East Point

I’m not enthused about creating a public service academy modeled after the military academies. The Washington Post reports:

The proposed United States Public Service Academy would offer an all-expenses-paid education to 5,000 undergraduates. Its liberal arts curriculum would emphasize leadership development, analytical thinking and service to others, with requirements for summer service internships and a year of study abroad.

Graduates would be required to work for five years in public service. They could choose from jobs in state, local or federal government, law enforcement, public health, education or nonprofit organizations.

Maybe I just don’t want to see civil service workers with esprit de corps. And I don’t think most government, law, health or teaching jobs are comparable to military service.

About Joanne


  1. I know this is done in France–a school geared for preparing students for careers in public service. I think it’s coming about because a huge section of the govt leadership will disappear in a few years as many of them retire, leaving a void and putting the govt in a lurch to fill so many leadership positions. By its nature, the bureaucracy doesn’t pass the torch easily to others to have them become leaders; people horde information in order to maintain power. As a result, there has been no cross-training, just years of “I’m in management and you’re not” with the result that the excluded set of “little people” have decided govt is not the place for them, so they leave for the private sector. By having a US Academy, they essentially will provide “royal jelly” to a constant supply of queen bees that will formally learn the techniques of hording information and maintaining power, and the torch will be passed to members of this exclusive club. That way, the bureaucracy can maintain its idiotic posture of self-importance.

    In case you couldn’t tell, I work for the federal government.

  2. SuperSub says:

    Joanne – I have to take issue with your final statement – “And I don’t think most government, law, health or teaching jobs are comparable to military service.”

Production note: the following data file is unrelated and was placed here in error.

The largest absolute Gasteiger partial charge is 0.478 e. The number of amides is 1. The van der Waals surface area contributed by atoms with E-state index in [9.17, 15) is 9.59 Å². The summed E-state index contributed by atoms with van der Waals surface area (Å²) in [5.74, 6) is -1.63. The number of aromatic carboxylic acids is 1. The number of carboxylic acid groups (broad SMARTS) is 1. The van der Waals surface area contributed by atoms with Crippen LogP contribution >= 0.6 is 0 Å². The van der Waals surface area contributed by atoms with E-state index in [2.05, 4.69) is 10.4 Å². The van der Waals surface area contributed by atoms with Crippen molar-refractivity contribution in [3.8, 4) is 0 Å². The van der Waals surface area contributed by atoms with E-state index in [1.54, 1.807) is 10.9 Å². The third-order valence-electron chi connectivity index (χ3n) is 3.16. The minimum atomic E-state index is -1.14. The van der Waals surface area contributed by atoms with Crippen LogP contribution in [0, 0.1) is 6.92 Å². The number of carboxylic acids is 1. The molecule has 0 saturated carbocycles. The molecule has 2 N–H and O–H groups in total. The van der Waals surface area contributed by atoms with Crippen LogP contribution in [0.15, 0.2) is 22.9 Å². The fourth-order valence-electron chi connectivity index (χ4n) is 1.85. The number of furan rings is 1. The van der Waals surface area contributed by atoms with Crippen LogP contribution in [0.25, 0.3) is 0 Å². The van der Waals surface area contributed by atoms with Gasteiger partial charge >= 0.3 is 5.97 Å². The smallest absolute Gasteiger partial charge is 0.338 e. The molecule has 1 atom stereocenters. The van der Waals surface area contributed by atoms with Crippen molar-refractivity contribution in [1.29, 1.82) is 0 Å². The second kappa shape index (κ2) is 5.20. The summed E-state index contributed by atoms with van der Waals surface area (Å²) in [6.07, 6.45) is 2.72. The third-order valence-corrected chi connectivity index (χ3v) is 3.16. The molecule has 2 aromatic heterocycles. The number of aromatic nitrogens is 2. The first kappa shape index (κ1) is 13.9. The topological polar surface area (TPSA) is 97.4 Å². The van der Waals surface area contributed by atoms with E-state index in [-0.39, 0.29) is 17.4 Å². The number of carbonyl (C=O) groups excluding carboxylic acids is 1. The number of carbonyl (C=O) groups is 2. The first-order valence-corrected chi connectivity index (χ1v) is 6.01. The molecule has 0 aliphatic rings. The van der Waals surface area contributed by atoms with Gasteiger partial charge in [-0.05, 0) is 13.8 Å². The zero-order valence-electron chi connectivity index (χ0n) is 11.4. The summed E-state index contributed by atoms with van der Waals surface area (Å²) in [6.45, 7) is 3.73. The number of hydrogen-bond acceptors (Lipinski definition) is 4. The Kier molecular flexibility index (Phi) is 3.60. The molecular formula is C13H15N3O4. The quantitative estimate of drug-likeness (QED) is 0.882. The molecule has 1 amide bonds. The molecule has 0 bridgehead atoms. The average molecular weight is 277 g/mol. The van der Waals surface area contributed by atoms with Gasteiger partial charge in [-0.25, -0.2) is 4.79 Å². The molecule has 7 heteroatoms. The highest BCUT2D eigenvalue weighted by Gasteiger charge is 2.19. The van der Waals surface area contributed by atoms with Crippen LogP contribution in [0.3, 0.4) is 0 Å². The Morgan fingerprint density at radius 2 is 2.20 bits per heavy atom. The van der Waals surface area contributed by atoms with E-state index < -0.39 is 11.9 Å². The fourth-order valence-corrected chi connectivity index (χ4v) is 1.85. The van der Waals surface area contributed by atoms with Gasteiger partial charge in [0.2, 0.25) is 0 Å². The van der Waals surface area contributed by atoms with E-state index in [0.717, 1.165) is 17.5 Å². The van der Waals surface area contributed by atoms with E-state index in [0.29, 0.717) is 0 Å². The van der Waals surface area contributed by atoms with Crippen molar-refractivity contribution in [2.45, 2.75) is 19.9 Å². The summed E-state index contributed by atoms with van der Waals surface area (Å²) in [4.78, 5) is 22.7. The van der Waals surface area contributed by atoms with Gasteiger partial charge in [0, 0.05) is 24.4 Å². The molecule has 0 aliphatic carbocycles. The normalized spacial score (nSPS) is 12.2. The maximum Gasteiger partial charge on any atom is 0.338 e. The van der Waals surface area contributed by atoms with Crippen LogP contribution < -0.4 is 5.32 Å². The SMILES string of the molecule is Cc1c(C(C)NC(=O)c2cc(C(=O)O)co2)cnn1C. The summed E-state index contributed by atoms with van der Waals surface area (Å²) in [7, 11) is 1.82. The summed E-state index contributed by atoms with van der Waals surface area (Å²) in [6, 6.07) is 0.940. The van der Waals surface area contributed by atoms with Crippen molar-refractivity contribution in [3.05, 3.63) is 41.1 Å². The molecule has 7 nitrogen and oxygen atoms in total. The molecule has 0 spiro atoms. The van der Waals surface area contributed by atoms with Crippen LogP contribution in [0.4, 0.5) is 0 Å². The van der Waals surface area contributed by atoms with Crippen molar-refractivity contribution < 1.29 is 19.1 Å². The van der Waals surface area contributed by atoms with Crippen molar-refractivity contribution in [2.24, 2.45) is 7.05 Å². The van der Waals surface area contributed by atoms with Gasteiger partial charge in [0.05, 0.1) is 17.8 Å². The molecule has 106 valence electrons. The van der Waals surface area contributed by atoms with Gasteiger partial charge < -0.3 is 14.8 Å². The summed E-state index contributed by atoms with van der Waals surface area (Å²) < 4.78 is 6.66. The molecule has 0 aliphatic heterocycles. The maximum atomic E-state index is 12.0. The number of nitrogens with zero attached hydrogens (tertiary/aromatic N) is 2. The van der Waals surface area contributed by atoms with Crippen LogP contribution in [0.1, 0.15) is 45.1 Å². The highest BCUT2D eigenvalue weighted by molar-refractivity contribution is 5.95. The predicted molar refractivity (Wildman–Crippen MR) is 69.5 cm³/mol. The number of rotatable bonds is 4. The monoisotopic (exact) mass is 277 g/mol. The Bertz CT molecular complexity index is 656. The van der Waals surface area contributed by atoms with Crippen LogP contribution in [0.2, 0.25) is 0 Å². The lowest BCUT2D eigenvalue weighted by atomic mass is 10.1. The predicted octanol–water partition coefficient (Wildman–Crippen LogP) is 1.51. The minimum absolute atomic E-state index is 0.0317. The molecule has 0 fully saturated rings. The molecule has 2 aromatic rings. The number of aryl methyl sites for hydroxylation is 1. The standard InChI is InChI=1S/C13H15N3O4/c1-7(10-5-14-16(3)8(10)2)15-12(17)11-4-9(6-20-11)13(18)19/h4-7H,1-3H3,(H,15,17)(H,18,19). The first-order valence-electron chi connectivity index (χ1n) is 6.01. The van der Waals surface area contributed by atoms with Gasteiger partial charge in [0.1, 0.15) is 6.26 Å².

Military-like service would, if carried out correctly, develop the traits that are needed in our leaders, in private or public service. The foremost would be responsibility, respect for authority and each other, hard work ethic, and a never-say-die attitude (internal motivation).

  3. John from OK says:

    I thought all our universities were public service academies already. What else do you do with a sociology degree?

  4. superdestroyer says:

    Considering that the number one major at George Mason University is public administration, such programs already exist at many universities.

  5. Foobarista says:

    Personally, I’d rather see a requirement that all government workers be required to run a small business for a period of not less than one year. Politicians should have to run one for five years as a qualification for office.

  6. Jack Tanner says:

    ‘I’d rather see a requirement that all government workers be required to run a small business for a period of not less than one year.’

    Either that or work in a private sector job where they have to serve the public, ie. retail, service industry.

  7. Gayl K says:

    Well, then I think everyone who runs a business should work a year in the public sector. The private sector would actually benefit from some of the training that I received working in the public sector. For the record, I have worked in both sectors and even in-between. They are very different. When I worked in the public sector, I got so annoyed with very pure business types that would try to come in to the public sector and think that they can run goverment EXACTLY like a business. Yes I think goverment can be alot more efficient which is somewhat what they think they are doing, but it requires an entirely different mindset to be efficient in public sector versus the private sector. I think with the private sector, the bottom line is to find services/products in order to provide(make)money. With the public sector, the goal is find money in order to provide services/products (that often no else will do). Generally, speaking from my own personal experience, I have found that dedicated public sector workers (the peons who actually do the work and not the honorary higher ups) have a better sense of the private sector than vice versa.

  8. AnnaDorn says:

    I think the US Public Service Academy Sounds like a great idea. Currently, there are shortages in many public service jobs, such as ones in law enforcement, Foreign Service, education, and non profit organizations, among others. Having a public university dedicated to public service would really help address this problem. Schools of Public Service exist at several universities, but the problem with these schools is that few of their graduates actually go on to careers in public service. Many use their degrees, generally from prestigious universities such as Princeton’s Woodrow Wilson School of Public Service, to do other things. The US Academy of Public Service would solve a myriad of problems, and allow students who wouldn’t be able to afford schools, like Princeton’s Woodrow Wilson, to pursue a career in public service.